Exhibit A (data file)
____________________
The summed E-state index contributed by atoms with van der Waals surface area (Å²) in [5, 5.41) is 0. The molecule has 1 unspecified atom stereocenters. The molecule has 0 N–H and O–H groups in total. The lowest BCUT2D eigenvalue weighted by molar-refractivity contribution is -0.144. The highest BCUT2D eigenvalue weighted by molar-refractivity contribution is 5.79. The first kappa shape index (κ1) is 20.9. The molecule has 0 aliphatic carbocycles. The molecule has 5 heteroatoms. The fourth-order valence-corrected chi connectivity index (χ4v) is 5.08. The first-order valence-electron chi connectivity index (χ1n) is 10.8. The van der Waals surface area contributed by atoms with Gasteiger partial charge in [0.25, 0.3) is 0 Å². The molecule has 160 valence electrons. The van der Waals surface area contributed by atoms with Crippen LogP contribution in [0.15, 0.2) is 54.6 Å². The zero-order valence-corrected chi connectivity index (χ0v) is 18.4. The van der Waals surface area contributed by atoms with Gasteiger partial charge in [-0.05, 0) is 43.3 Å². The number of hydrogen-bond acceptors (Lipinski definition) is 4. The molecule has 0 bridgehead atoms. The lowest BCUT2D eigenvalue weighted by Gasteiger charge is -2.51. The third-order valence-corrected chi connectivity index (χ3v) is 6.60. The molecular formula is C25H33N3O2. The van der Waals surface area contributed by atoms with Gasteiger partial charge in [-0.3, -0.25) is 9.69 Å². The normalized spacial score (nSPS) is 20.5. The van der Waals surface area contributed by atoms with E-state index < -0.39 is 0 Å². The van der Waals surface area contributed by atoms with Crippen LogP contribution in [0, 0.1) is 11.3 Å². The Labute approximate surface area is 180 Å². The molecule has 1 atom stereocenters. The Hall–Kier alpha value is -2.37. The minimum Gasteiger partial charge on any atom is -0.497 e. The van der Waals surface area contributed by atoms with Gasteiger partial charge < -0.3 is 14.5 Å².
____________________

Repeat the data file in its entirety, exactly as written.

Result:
The summed E-state index contributed by atoms with van der Waals surface area (Å²) in [5, 5.41) is 0. The molecule has 1 unspecified atom stereocenters. The molecule has 0 N–H and O–H groups in total. The lowest BCUT2D eigenvalue weighted by molar-refractivity contribution is -0.144. The highest BCUT2D eigenvalue weighted by molar-refractivity contribution is 5.79. The first kappa shape index (κ1) is 20.9. The molecule has 0 aliphatic carbocycles. The molecule has 5 heteroatoms. The fourth-order valence-corrected chi connectivity index (χ4v) is 5.08. The first-order valence-electron chi connectivity index (χ1n) is 10.8. The van der Waals surface area contributed by atoms with Gasteiger partial charge in [0.25, 0.3) is 0 Å². The molecule has 160 valence electrons. The van der Waals surface area contributed by atoms with Crippen LogP contribution in [0.15, 0.2) is 54.6 Å². The zero-order valence-corrected chi connectivity index (χ0v) is 18.4. The van der Waals surface area contributed by atoms with Gasteiger partial charge in [-0.05, 0) is 43.3 Å². The number of hydrogen-bond acceptors (Lipinski definition) is 4. The molecule has 0 bridgehead atoms. The lowest BCUT2D eigenvalue weighted by Gasteiger charge is -2.51. The third-order valence-corrected chi connectivity index (χ3v) is 6.60. The molecular formula is C25H33N3O2. The van der Waals surface area contributed by atoms with Gasteiger partial charge in [-0.3, -0.25) is 9.69 Å². The normalized spacial score (nSPS) is 20.5. The van der Waals surface area contributed by atoms with E-state index < -0.39 is 0 Å². The van der Waals surface area contributed by atoms with Crippen LogP contribution in [0, 0.1) is 11.3 Å². The Labute approximate surface area is 180 Å². The molecule has 1 atom stereocenters. The Hall–Kier alpha value is -2.37. The minimum Gasteiger partial charge on any atom is -0.497 e. The van der Waals surface area contributed by atoms with Gasteiger partial charge < -0.3 is 14.5 Å².